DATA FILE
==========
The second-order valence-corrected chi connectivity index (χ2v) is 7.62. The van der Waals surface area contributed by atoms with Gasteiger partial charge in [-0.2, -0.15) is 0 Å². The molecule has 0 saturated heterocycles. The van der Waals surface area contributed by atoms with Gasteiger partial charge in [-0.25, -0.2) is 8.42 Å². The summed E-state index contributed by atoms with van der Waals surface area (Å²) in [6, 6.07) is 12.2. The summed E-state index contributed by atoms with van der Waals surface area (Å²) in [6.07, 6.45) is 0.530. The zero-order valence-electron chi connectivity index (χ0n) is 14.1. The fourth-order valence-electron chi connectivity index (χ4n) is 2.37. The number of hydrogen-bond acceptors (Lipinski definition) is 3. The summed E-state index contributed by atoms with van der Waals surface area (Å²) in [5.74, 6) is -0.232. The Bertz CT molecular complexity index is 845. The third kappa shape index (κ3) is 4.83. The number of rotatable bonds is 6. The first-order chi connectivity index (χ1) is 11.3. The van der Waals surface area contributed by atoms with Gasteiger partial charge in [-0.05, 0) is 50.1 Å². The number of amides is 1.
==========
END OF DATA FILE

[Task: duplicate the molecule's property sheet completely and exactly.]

The second-order valence-corrected chi connectivity index (χ2v) is 7.62. The van der Waals surface area contributed by atoms with Gasteiger partial charge in [-0.2, -0.15) is 0 Å². The molecule has 0 saturated heterocycles. The van der Waals surface area contributed by atoms with Gasteiger partial charge in [-0.25, -0.2) is 8.42 Å². The summed E-state index contributed by atoms with van der Waals surface area (Å²) in [6, 6.07) is 12.2. The summed E-state index contributed by atoms with van der Waals surface area (Å²) in [6.07, 6.45) is 0.530. The zero-order valence-electron chi connectivity index (χ0n) is 14.1. The fourth-order valence-electron chi connectivity index (χ4n) is 2.37. The number of hydrogen-bond acceptors (Lipinski definition) is 3. The summed E-state index contributed by atoms with van der Waals surface area (Å²) in [5.74, 6) is -0.232. The Bertz CT molecular complexity index is 845. The third kappa shape index (κ3) is 4.83. The number of rotatable bonds is 6. The first-order chi connectivity index (χ1) is 11.3. The van der Waals surface area contributed by atoms with Gasteiger partial charge in [-0.05, 0) is 50.1 Å². The number of amides is 1.